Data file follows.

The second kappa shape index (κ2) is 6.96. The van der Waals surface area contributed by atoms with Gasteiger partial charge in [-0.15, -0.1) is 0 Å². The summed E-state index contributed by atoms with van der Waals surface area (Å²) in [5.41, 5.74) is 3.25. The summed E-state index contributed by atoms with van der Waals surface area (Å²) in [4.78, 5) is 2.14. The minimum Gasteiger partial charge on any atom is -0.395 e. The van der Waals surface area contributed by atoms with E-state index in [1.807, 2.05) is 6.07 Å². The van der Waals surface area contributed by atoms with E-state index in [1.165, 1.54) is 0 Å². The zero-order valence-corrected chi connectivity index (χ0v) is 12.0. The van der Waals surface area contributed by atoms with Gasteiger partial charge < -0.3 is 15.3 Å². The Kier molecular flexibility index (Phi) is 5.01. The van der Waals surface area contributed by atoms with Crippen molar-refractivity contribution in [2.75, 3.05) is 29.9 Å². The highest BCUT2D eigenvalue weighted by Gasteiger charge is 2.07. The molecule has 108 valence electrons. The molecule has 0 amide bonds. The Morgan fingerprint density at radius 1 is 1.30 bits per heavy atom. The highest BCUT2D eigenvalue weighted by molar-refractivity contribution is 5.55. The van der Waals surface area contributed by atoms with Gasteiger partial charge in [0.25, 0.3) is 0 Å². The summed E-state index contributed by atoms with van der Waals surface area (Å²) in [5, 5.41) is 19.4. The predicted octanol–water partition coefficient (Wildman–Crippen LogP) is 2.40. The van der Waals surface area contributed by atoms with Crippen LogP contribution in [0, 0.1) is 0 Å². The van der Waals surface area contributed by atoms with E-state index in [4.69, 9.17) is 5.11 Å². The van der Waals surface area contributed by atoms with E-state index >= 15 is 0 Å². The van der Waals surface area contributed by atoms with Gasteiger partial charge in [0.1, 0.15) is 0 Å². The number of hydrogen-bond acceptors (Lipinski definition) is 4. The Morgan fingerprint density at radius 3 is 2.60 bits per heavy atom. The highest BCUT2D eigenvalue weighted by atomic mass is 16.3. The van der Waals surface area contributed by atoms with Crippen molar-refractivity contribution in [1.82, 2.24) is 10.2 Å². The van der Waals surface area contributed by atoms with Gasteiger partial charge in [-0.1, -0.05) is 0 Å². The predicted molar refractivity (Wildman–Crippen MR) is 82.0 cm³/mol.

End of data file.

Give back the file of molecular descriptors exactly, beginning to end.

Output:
The second kappa shape index (κ2) is 6.96. The van der Waals surface area contributed by atoms with Gasteiger partial charge in [-0.15, -0.1) is 0 Å². The summed E-state index contributed by atoms with van der Waals surface area (Å²) in [5.41, 5.74) is 3.25. The summed E-state index contributed by atoms with van der Waals surface area (Å²) in [4.78, 5) is 2.14. The minimum Gasteiger partial charge on any atom is -0.395 e. The van der Waals surface area contributed by atoms with E-state index in [1.807, 2.05) is 6.07 Å². The van der Waals surface area contributed by atoms with E-state index in [1.165, 1.54) is 0 Å². The zero-order valence-corrected chi connectivity index (χ0v) is 12.0. The van der Waals surface area contributed by atoms with Gasteiger partial charge < -0.3 is 15.3 Å². The Kier molecular flexibility index (Phi) is 5.01. The van der Waals surface area contributed by atoms with Crippen molar-refractivity contribution in [2.75, 3.05) is 29.9 Å². The highest BCUT2D eigenvalue weighted by Gasteiger charge is 2.07. The molecule has 108 valence electrons. The molecule has 0 amide bonds. The Morgan fingerprint density at radius 1 is 1.30 bits per heavy atom. The highest BCUT2D eigenvalue weighted by molar-refractivity contribution is 5.55. The van der Waals surface area contributed by atoms with Gasteiger partial charge in [0.25, 0.3) is 0 Å². The summed E-state index contributed by atoms with van der Waals surface area (Å²) in [5, 5.41) is 19.4. The predicted octanol–water partition coefficient (Wildman–Crippen LogP) is 2.40. The van der Waals surface area contributed by atoms with Crippen LogP contribution in [0, 0.1) is 0 Å². The van der Waals surface area contributed by atoms with E-state index in [4.69, 9.17) is 5.11 Å². The van der Waals surface area contributed by atoms with E-state index >= 15 is 0 Å². The van der Waals surface area contributed by atoms with Gasteiger partial charge in [0.1, 0.15) is 0 Å². The number of hydrogen-bond acceptors (Lipinski definition) is 4. The Morgan fingerprint density at radius 3 is 2.60 bits per heavy atom. The highest BCUT2D eigenvalue weighted by atomic mass is 16.3. The van der Waals surface area contributed by atoms with Crippen molar-refractivity contribution in [1.82, 2.24) is 10.2 Å². The van der Waals surface area contributed by atoms with Gasteiger partial charge in [-0.1, -0.05) is 0 Å². The predicted molar refractivity (Wildman–Crippen MR) is 82.0 cm³/mol.